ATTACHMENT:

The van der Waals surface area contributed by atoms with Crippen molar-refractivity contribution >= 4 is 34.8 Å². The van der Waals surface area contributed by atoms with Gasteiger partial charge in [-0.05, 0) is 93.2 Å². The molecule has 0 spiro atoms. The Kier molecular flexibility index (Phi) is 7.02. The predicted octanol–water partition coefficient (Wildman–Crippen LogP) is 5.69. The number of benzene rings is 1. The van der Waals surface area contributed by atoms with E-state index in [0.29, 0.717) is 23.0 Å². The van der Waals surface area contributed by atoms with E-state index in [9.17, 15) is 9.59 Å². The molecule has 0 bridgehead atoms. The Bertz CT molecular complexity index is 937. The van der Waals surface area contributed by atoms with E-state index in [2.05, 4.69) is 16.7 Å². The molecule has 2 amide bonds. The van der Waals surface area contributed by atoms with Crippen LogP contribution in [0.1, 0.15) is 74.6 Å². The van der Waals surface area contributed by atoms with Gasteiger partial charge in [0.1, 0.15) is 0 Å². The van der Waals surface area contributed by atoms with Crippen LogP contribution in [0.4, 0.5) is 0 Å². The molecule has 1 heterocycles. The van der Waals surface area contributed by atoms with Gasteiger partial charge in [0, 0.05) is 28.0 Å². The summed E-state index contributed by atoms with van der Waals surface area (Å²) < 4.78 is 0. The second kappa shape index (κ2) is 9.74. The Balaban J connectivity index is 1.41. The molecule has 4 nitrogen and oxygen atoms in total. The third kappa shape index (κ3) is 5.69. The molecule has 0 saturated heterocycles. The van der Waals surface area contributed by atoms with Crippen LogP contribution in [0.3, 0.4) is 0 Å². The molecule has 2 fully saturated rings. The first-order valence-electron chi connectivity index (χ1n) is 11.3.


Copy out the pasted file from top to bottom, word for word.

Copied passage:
The van der Waals surface area contributed by atoms with Crippen molar-refractivity contribution >= 4 is 34.8 Å². The van der Waals surface area contributed by atoms with Gasteiger partial charge in [-0.05, 0) is 93.2 Å². The molecule has 0 spiro atoms. The Kier molecular flexibility index (Phi) is 7.02. The predicted octanol–water partition coefficient (Wildman–Crippen LogP) is 5.69. The number of benzene rings is 1. The van der Waals surface area contributed by atoms with E-state index in [0.29, 0.717) is 23.0 Å². The van der Waals surface area contributed by atoms with E-state index in [9.17, 15) is 9.59 Å². The molecule has 0 bridgehead atoms. The Bertz CT molecular complexity index is 937. The van der Waals surface area contributed by atoms with E-state index in [2.05, 4.69) is 16.7 Å². The molecule has 2 amide bonds. The van der Waals surface area contributed by atoms with Crippen LogP contribution in [0.1, 0.15) is 74.6 Å². The van der Waals surface area contributed by atoms with Gasteiger partial charge in [0.1, 0.15) is 0 Å². The van der Waals surface area contributed by atoms with Crippen LogP contribution in [0.4, 0.5) is 0 Å². The molecule has 1 heterocycles. The van der Waals surface area contributed by atoms with Gasteiger partial charge in [0, 0.05) is 28.0 Å². The summed E-state index contributed by atoms with van der Waals surface area (Å²) < 4.78 is 0. The second kappa shape index (κ2) is 9.74. The Balaban J connectivity index is 1.41. The molecule has 4 nitrogen and oxygen atoms in total. The third kappa shape index (κ3) is 5.69. The molecule has 0 saturated heterocycles. The van der Waals surface area contributed by atoms with Crippen LogP contribution in [0.3, 0.4) is 0 Å². The molecule has 2 fully saturated rings. The first-order valence-electron chi connectivity index (χ1n) is 11.3.